I left a comment on Kent's recent post (See: The Future Of Online Communities) that was probably out of scope of what his post was about, and started reflecting on engagement in digital spaces versus in real life. Here's a challenge question I started thinking about: "How might we make the best use of technology/online systems to capture public sentiment and insights in a deeper way?" (I'm not going to attempt to navigate that one in this post, but maybe a future post.)

I think the key to this is something Kent also asked, which got me thinking in a different direction: "The question [about online collaboration] will move from 'How can we get people to engage?' to 'Who actually needs to engage, and why would they, in particular?'"

There's an assumption we make in government, especially in the communications world where I work, that whenever we make an announcement or hold a consultation, people are engaged and interested and will come. This isn't generally a bad assumption to make. We do get engagement; we do get people at the town halls and consultations we run. But the people who attend often represent people who we've heard from, time and again, over the years. The outcome of these consultations is almost completely predictable - we issue management the hell out of it; we can anticipate responses, and come up with plans to "mitigate" them.

So my next challenge question would be, "What's the point?" If you're doing a consultation and you know what you're going to hear, isn't it a big waste of time and resources to do it? Can't we do it in a more meaningful way that generates new solutions or ways to work together?

Beyond the Usual Suspects

One thing about design thinking that's different than other problem solving methods is taking time to interview and empathize with extreme users. It's crucially valuable to do this because taking time to reach out to, and empathizing with, extreme users helps to reveal the deeper, more systemic challenges in the design of your service/program.

This type of ethnographic research is not something we normally do enough of in government. We tend to create policies/programs that end up working for the mainstream user. The way we come to create programs is based on well researched best practices (i.e., existing solutions), which inevitably leaves some users behind in the process. This approach doesn't include extreme users in the problem definition stages (or problem solving stages), so we assume that what we design is good enough, without examining all those hidden assumptions we're making. The kind of research and deeper understanding that you need to do to really empathize with service users requires time, and in a lot of our work in the policy making environment (and exponentially more in the communications space), time is (artificially) something we don't have1.

Another challenge isn't just the process/resource barrier in government work from doing this kind of research. Even if you design a program/policy to include time for this kind of deep dive research, how do you make the case for people who you don't normally interact with to gain your trust and let you into their spaces?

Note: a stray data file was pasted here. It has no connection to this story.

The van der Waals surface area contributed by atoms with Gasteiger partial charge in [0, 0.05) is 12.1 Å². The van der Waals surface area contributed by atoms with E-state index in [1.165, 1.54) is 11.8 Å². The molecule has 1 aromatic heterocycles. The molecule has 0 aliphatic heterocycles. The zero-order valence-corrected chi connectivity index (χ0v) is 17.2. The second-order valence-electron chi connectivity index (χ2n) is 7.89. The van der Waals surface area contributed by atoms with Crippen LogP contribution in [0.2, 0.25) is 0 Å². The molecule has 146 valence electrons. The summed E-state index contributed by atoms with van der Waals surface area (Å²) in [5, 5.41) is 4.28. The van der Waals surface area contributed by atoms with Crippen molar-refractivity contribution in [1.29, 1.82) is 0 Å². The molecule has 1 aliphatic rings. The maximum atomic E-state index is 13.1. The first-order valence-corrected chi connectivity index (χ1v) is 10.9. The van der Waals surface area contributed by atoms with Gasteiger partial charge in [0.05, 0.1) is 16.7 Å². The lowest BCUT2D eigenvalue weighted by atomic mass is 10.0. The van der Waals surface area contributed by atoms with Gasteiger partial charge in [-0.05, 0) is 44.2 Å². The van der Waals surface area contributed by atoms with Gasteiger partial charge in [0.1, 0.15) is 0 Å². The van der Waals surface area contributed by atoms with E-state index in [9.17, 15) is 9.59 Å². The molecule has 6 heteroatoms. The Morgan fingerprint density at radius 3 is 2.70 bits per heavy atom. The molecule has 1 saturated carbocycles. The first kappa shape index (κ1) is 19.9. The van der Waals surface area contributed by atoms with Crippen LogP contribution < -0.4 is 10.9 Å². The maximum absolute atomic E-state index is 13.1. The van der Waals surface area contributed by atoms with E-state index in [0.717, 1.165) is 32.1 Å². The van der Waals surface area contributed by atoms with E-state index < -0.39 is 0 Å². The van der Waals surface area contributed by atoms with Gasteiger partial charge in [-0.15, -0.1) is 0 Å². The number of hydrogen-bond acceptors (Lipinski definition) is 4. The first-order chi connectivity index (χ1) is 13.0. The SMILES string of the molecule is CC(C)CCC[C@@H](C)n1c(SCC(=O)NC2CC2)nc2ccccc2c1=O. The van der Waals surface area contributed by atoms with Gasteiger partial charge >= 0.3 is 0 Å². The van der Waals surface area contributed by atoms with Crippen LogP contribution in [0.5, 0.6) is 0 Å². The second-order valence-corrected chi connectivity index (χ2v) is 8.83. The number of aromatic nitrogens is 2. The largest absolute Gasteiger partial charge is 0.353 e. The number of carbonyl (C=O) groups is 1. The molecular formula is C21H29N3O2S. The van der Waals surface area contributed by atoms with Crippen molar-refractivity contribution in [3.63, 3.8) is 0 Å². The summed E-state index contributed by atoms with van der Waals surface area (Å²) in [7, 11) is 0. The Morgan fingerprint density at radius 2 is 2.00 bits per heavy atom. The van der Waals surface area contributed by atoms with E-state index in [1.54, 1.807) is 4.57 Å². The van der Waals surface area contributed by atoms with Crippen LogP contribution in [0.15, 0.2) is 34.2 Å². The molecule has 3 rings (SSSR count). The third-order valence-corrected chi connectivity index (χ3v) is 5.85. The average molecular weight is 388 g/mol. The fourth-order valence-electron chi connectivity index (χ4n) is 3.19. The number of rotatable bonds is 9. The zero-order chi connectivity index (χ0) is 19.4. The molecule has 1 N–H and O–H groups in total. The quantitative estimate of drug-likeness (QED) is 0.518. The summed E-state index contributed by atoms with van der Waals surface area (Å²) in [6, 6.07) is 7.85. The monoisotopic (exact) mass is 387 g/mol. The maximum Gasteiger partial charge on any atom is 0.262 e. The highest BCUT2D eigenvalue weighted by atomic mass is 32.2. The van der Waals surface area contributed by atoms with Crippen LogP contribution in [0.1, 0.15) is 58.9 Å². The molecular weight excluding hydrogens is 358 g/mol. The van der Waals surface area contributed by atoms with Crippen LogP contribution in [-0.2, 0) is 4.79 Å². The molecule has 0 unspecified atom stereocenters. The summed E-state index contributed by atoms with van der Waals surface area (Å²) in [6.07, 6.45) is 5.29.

What's In It For Them?

When I previously worked in an HR role for Ontario, I was one of the people responsible for the formal employee recognition program. Something we constantly struggled with was how to tap into people's intrinsic motivation for doing things. There are a lot of smarter people than me who have done research in this area, and the short answer is, "it's complicated." I was most interested in what motivates people to engage and interact with online spaces because another file I worked on was an ideas management system, and I was curious about why these kinds of systems often fail.

Something my team learned is that online engagement is limited. Taking idea generation to the next level requires an in person component that can't be replaced by online platforms (not yet, anyway). An ideas campaign, followed by observational/ethnographic research to figure out what you're missing, followed by a hackathon/jam/competition of some sort to test some theories, followed by an experiment/prototype-making stage, followed by reflections/sharing lessons to improve something, is what you need to make the campaign work through the full spectrum of engagement.
Stanford dschool design thinking steps

That goes back to the old constraint: who has time for this?

Online and in-person engagement

From everything we learned, online platforms simply aren't enough; some tangible, shared outcome from the ideation or consultation stage is needed in order for people to believe you're doing something for them, or else they lose faith and you lose credibility (See: Pulling the Trigger on Chekhov's Gun). Many people are happy with engaging online at the front-end - it's low-friction and easy (also less valuable to gain deeper insights); extreme users, the ones we need to take time for to understand better, need more (and so do we if we want to reach those deeper insights to design things better).